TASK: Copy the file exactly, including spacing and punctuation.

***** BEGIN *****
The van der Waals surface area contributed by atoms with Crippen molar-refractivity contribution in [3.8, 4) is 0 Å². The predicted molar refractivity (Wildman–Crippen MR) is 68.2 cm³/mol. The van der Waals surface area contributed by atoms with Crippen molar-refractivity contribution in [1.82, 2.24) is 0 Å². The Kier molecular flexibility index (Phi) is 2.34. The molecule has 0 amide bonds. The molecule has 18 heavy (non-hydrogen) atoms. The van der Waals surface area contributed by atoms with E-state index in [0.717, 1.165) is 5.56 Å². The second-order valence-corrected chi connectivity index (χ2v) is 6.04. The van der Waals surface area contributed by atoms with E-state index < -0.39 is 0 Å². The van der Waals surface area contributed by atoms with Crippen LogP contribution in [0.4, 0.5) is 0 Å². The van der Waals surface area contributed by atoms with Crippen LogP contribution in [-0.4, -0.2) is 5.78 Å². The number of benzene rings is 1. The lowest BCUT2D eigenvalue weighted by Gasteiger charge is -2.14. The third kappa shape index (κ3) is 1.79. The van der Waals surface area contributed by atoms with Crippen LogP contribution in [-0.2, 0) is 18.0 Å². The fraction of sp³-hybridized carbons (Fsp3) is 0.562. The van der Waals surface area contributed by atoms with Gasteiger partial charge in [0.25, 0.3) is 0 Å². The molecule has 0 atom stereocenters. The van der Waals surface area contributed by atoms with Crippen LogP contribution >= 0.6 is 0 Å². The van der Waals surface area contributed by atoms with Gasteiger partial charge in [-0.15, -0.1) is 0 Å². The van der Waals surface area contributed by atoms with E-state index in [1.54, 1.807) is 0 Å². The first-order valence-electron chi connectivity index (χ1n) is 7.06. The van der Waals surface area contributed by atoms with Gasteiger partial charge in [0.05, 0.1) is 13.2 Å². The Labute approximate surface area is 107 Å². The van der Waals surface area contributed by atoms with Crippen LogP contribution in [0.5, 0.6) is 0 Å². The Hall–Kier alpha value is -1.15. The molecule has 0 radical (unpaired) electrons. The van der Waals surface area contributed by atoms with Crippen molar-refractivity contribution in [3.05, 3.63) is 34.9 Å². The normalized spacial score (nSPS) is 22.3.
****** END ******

The van der Waals surface area contributed by atoms with Crippen molar-refractivity contribution in [3.8, 4) is 0 Å². The predicted molar refractivity (Wildman–Crippen MR) is 68.2 cm³/mol. The van der Waals surface area contributed by atoms with Crippen molar-refractivity contribution in [1.82, 2.24) is 0 Å². The Kier molecular flexibility index (Phi) is 2.34. The molecule has 0 amide bonds. The molecule has 18 heavy (non-hydrogen) atoms. The van der Waals surface area contributed by atoms with E-state index in [0.717, 1.165) is 5.56 Å². The second-order valence-corrected chi connectivity index (χ2v) is 6.04. The van der Waals surface area contributed by atoms with E-state index < -0.39 is 0 Å². The van der Waals surface area contributed by atoms with Crippen LogP contribution in [0.4, 0.5) is 0 Å². The van der Waals surface area contributed by atoms with Crippen LogP contribution in [-0.4, -0.2) is 5.78 Å². The number of benzene rings is 1. The lowest BCUT2D eigenvalue weighted by Gasteiger charge is -2.14. The third kappa shape index (κ3) is 1.79. The van der Waals surface area contributed by atoms with Crippen LogP contribution in [-0.2, 0) is 18.0 Å². The fraction of sp³-hybridized carbons (Fsp3) is 0.562. The van der Waals surface area contributed by atoms with Gasteiger partial charge in [0.25, 0.3) is 0 Å². The molecule has 0 atom stereocenters. The van der Waals surface area contributed by atoms with Crippen LogP contribution >= 0.6 is 0 Å². The van der Waals surface area contributed by atoms with Gasteiger partial charge in [-0.15, -0.1) is 0 Å². The van der Waals surface area contributed by atoms with E-state index in [1.54, 1.807) is 0 Å². The first-order valence-electron chi connectivity index (χ1n) is 7.06. The van der Waals surface area contributed by atoms with Gasteiger partial charge in [0.05, 0.1) is 13.2 Å². The Labute approximate surface area is 107 Å². The van der Waals surface area contributed by atoms with Crippen LogP contribution in [0.5, 0.6) is 0 Å². The Hall–Kier alpha value is -1.15. The molecule has 0 radical (unpaired) electrons. The van der Waals surface area contributed by atoms with Crippen molar-refractivity contribution in [3.05, 3.63) is 34.9 Å². The normalized spacial score (nSPS) is 22.3.